Shrinking myself

S: Hello. I’m Shrink.

M: I’m Mandy.

S: What brings you here today?

M: I’d just like to talk a few things out. I’ve been a little overwhelmed recently, and while I definitely feel better, it would be nice to get it out in the open.

S: I understand you wrote an ambiguous Facebook post about feeling like a failure. You know ambiguous Facebook statuses are a failure in and of themselves, right?

M: Are you allowed to call me a failure? What kind of shrink are you? Where did you go to school?

S: University of Texas A&M University. Psychology was my minor. I got my Masters in Googling and my Doctorate in Advanced Judgmental Behavior.

M: You’re not supposed to judge. You’re supposed to listen and guide me by asking questions.

S: How does it make you feel that I’m judging you right now?

M: I want to get up and leave. I don’t need your judgment. But leaving you is difficult since we’re the same person.

S: We are, and that sucks for me, since you’re feeling overwhelmed. Tell me why.

M: I have a lot going on right now – a lot of responsibilities. Normally it would be okay, but since my time in Taiwan is limited, everything seems more pressing.

S: Your time is limited?

M: Yes. You know that. In August I’m moving, probably back to the US.

S: Probably?

M: Well, yeah. If I get a job in Canada or Europe, I wouldn’t be in the US.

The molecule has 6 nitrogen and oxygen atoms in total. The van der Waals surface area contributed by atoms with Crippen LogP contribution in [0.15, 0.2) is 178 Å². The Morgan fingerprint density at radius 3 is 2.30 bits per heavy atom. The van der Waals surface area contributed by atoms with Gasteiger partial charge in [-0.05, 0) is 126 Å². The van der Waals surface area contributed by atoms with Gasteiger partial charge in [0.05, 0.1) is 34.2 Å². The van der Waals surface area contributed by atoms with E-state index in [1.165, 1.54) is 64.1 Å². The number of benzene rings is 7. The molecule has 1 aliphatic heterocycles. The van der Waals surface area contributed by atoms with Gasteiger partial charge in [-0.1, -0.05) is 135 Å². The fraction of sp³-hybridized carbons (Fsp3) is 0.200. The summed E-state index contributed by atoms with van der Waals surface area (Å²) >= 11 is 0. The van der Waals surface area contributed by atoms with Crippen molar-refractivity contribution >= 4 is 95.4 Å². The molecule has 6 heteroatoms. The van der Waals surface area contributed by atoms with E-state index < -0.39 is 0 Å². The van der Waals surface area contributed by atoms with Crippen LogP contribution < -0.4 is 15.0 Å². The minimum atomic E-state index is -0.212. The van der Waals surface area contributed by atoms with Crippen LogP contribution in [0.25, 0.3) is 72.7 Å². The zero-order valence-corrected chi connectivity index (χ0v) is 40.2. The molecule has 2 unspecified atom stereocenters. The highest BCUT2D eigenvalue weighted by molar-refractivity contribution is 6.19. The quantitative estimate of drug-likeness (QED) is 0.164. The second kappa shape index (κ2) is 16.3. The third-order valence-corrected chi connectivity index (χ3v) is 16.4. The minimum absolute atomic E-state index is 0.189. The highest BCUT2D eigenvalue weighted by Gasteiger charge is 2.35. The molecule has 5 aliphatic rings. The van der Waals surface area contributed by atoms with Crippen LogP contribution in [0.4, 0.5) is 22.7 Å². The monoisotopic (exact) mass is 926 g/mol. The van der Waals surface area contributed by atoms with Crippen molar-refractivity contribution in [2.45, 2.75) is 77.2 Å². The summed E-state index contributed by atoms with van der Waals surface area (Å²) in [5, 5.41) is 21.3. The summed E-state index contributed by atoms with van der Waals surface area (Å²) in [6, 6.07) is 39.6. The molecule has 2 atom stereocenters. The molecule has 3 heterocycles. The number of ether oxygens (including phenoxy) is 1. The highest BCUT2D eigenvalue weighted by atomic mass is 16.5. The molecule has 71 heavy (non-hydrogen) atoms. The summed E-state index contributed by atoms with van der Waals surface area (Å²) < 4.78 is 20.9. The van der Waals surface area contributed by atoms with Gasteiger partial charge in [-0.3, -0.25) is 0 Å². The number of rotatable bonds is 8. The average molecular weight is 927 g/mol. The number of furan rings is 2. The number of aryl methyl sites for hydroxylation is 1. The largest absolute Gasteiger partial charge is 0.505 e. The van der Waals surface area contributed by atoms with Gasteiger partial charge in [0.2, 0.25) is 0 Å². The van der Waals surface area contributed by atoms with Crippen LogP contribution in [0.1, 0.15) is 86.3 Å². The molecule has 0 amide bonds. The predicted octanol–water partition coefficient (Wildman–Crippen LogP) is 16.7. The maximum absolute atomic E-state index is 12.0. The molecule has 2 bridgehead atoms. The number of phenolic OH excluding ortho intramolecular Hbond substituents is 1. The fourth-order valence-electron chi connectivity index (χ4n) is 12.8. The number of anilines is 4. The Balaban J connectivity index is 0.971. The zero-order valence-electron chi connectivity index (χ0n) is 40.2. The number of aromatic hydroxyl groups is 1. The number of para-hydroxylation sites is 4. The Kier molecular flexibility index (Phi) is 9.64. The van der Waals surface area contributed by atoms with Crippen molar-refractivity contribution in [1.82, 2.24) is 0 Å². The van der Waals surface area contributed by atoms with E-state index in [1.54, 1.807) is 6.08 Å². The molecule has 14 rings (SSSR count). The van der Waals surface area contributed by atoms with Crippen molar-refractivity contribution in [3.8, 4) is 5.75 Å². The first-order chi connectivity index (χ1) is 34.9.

S: That won’t happen. You’re not a stellar enough candidate for them to choose you over a citizen. So, you’re going back to the US. Why?

M: Because it’s time.

S: Why?

M: I want to leave Taiwan and miss it, not feel like I overstayed. I don’t want to feel trapped like I did in College Station.

S: Why?

M: Why do I want to leave now or why would I feel trapped?

S: Yes.

M: …how much am I paying you?

S: Nothing. It would be weird if you paid yourself for shrinking yourself. It’s odd enough that you’re shrinking yourself. You’re an overthinking shrinking piece of work.

M: …All I heard was, “Nothing.” Can we move on, please?

S: Fine. So, you’re going back to the US. Why?

M: You know, everyone asks me that. What are you going to do? What’s next? Why are you moving? Where to? I don’t know the answers. I’m just doing it. I’m going with what my heart is telling me to do.

S: Do you listen to your heart often?

M: I try to.

S: Does your heart speak with an English accent?

M: …You know it’s not actually talking to me, right? That’s why I don’t have clear answers. I’m going with how I feel, and what I think I would regret least, as strange as that sounds.

S: Compared to most of this conversation, that’s the least strange of half the stuff you’ve said.

M: You’re judging me again?

S: Of course I am. How does that make you feel?

M: I judge myself enough. I don’t need your input.

S: How do you judge yourself? Not that I need pointers – you’re an easy target.

M: Excuse me?

S: I said we need to target your self-loathing and point out the easy ways you can stop judging yourself so much.

M: There’s no self-loathing. I like myself. I just expect a lot from myself. I don’t like feeling like I’ve let people down. I don’t like feeling like I could’ve done more.

S: You can always do more.

M: But I’m only one person. Like Christy told me the other night: “It’s enough.” What I’m doing is enough.

S: Who is Christy?

M: A friend here in Hsinchu.

S: Is she invisible?

M: No. I actually have friends, you know. Just because I don’t go out drinking a lot doesn’t mean I don’t have friends and don’t do stuff.